close up of coins

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Today, a friend brought to my attention my calls on bitcoin.

To be fair, I didn’t call anything. It’s not like I had a price target on bitcoin or a specified timeframe for the collapse in prices but I did say that it was a mania and the whole damn thing was overhyped as an asset class.

When I began writing about bitcoin (see here and here) in November of last year, bitcoin was approximately US$7000. As of today, bitcoin is roughly US$6,400. In the span of just a few months, Bitcoin has reached a high of US$20,000 and fallen back to slightly less than when I started writing about it.

I don’t know if bitcoin and other cryptos will continue to fall but I’m pretty sure the naive, retail investors aren’t really in the thing any longer. The good news is that unlike the US housing market, I don’t think the institutions are levered up to their eyeballs with derivatives related to crypto. It’s too soon for another financial crisis and crypto seems unlikely to be the kind of asset class that would lead us to one.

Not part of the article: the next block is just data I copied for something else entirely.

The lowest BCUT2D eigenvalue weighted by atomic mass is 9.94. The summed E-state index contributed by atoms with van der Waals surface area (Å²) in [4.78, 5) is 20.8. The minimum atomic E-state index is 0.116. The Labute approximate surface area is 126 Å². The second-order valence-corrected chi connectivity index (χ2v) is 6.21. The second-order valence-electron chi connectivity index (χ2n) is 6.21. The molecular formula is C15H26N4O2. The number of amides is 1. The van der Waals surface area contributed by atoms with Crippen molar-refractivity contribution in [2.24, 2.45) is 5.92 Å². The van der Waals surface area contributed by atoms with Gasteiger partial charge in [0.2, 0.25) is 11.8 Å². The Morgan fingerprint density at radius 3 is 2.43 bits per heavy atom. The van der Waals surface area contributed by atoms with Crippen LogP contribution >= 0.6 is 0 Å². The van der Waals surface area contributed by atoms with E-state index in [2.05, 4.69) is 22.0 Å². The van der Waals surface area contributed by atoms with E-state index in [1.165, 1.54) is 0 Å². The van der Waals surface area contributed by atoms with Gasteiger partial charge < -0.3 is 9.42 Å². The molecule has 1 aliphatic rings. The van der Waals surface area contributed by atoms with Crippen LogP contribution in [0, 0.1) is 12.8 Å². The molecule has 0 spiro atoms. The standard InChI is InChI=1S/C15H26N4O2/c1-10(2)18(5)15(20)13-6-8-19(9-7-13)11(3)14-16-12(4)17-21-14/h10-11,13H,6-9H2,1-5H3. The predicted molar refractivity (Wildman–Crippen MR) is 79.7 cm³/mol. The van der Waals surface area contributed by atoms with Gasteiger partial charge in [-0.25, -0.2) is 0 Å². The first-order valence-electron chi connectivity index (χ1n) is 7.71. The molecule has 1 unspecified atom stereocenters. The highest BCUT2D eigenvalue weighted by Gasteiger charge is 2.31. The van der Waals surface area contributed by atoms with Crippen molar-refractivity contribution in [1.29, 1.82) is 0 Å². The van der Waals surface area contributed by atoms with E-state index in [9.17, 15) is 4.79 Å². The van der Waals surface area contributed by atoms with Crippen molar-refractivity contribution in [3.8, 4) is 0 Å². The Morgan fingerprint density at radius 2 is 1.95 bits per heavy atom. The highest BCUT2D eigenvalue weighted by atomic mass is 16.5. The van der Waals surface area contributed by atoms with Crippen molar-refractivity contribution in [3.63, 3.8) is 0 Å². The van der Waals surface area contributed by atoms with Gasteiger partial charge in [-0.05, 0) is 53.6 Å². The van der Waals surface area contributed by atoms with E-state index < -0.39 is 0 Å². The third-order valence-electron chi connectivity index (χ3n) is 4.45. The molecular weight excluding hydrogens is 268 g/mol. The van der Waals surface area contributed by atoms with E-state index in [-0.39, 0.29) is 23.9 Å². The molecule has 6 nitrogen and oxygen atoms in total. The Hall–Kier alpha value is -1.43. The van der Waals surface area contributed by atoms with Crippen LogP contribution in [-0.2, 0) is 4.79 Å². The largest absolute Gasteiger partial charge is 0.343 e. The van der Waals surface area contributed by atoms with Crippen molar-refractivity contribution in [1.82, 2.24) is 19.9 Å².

I wrote a whole bunch of stuff on crypto which you can read as well.

If the value of a thing can vary so widely in just a few months, can you really use it as money? Can it hold value? Was the fervour speculative?

I think the answer to those questions is pretty obvious.

I’m pretty sure all the students and common folk in South Korea who put their life savings in crypto are regretting it now. They regret their folly which was fueled by greed.

It’s sad that people who obviously don’t know what they’re getting into, lose money on things like this. It’s not much different from those ‘investors’ who bought into structured products during the GFC.

Unfortunately, these things are as old as the hills. We would be wise to know the difference between investing and speculation.